Pityriasis alba (say "pih-tih-RY-uh-sus AL-buh") is a common skin problem that causes round or oval patches of skin that look lighter than the rest of the skin. The patches may look pink or slightly scaly at first.
How the patches look may bother you, but they aren't harmful. Over time, the patches fade and the color of your skin returns to normal.
This skin problem is most common in children. But anyone can get it. The patches may be more noticeable in people with darker skin.
What causes pityriasis alba?
The cause of this skin problem is not known. But it may be related to sun exposure or dry skin.
What are the symptoms?
Pityriasis alba usually doesn't cause symptoms. In some cases, it may be itchy.
It causes slightly scaly, round or oval patches on the skin. The patches look slightly pink. Later they fade to leave areas that are lighter than the other skin. They most often appear on the face, neck, upper arms, or upper part of the body. It may take some time, but the skin will return to its normal color.
How is pityriasis alba diagnosed?
A doctor usually can tell if you have pityriasis alba just by looking at the patches on your skin. Sometimes a doctor will lightly scrape the surface of the patch to check a few skin cells. This can rule out other problems.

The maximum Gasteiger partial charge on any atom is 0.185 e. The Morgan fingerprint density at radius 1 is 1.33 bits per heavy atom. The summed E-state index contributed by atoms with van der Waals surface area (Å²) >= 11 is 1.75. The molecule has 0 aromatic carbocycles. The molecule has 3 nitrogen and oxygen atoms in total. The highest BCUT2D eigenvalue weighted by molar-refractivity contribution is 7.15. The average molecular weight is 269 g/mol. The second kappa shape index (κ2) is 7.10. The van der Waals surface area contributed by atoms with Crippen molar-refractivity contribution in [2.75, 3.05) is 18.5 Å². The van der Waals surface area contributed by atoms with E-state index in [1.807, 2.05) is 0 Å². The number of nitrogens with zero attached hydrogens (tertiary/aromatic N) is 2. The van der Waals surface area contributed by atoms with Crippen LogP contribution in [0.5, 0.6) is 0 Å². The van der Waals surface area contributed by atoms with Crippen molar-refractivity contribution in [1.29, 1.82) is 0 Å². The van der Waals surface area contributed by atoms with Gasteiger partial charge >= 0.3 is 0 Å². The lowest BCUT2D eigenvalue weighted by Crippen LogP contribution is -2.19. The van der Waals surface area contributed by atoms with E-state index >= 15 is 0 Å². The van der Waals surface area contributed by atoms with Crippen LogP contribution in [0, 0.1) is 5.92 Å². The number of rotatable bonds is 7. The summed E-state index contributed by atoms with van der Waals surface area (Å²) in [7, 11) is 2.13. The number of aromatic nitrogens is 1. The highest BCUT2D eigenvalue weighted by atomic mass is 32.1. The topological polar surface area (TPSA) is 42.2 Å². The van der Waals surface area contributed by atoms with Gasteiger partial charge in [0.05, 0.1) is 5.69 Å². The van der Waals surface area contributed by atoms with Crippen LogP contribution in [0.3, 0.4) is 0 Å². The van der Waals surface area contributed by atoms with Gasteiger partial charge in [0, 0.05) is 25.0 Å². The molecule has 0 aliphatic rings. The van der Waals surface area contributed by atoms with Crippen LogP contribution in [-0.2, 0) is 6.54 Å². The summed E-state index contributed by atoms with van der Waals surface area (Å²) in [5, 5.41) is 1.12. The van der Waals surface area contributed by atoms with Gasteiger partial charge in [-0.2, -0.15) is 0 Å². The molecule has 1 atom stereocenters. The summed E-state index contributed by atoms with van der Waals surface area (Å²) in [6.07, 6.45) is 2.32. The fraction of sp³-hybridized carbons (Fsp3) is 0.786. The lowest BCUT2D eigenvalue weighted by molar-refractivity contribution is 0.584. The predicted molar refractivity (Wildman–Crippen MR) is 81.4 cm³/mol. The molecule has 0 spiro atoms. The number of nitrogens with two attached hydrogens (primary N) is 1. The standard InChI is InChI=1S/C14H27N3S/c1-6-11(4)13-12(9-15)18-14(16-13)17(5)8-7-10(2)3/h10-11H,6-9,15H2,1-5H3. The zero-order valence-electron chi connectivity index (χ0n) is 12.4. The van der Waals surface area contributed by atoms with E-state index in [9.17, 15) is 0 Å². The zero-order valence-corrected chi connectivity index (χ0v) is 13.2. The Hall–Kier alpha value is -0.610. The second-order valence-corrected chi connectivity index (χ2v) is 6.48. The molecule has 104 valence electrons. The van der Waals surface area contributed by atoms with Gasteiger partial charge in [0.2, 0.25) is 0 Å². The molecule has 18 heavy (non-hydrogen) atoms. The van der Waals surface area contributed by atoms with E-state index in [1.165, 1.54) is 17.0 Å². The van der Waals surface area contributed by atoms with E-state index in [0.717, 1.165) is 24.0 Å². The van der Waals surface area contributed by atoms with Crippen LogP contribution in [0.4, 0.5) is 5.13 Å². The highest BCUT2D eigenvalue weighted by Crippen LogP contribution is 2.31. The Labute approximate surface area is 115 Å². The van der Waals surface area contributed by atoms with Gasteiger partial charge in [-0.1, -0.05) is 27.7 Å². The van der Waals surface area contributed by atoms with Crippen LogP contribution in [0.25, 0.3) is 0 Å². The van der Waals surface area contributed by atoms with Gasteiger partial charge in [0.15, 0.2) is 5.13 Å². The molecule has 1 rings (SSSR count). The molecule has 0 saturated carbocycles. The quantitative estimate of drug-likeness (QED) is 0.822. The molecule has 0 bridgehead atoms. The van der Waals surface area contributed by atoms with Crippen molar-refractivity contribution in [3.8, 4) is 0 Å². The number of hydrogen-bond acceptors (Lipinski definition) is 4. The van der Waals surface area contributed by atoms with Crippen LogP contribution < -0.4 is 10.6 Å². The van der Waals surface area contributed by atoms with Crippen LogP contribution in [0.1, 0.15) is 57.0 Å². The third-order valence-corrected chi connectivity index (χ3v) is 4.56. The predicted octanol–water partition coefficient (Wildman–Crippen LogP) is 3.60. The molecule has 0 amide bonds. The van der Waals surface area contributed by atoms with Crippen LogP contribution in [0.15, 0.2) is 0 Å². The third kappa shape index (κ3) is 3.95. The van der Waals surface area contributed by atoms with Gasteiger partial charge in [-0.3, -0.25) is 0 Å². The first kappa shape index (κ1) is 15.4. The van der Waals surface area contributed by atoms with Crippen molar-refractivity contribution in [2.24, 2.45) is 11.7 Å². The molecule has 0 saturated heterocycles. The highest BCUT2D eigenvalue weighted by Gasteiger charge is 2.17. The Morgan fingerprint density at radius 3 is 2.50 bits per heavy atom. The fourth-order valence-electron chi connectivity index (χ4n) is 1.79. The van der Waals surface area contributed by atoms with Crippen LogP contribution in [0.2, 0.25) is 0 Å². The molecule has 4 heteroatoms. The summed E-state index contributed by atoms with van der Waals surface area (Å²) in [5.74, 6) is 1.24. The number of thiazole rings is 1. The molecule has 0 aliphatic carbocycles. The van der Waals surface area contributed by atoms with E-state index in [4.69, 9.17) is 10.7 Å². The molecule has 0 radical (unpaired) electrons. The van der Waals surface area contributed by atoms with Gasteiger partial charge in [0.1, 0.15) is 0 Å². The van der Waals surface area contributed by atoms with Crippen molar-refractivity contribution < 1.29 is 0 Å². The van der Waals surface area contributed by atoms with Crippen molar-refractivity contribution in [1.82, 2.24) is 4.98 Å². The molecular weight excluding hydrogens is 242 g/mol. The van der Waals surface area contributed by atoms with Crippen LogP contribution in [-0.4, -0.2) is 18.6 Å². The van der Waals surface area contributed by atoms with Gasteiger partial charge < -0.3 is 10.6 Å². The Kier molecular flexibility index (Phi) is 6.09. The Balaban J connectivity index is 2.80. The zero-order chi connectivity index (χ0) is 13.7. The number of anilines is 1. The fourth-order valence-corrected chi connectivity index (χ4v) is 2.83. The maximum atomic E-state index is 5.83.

How is it treated?
Pityriasis alba most often goes away without treatment. It may take a few months or longer for the color of the skin to return to normal.
Using a moisturizer or cream can help relieve dry skin. If itching is a problem, talk to your doctor about what medicine might work best. Your doctor may suggest steroid creams. These can help if the skin is itchy or irritated.
If you're out in the sun, use a sunscreen to protect your skin from too much sun. Choose a sunscreen for sensitive skin.
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Habif TP (2010). Light-related diseases and disorders of pigmentation. In Clinical Dermatology: A Color Guide to Diagnosis and Therapy, 5th ed., pp. 741â€“775. Edinburgh: Mosby.
Habif TP, et al. (2011). Pityriasis alba. In Skin Disease: Diagnosis and Treatment, 3rd ed., pp. 83â€“85. Edinburgh: Saunders.
Lapeere H, et al. (2012). Hypomelanoses and hypermelanoses. In LA Goldman et al., eds., Fitzpatrick's Dermatology in General Medicine, 8th ed., vol. 1, pp. 804â€“826. New York: McGraw-Hill.
ByHealthwise StaffPrimary Medical ReviewerE. Gregory Thompson, MD - Internal MedicineAdam Husney, MD - Family MedicineMartin J. Gabica, MD - Family MedicineSpecialist Medical ReviewerRandall D. Burr, MD - Dermatology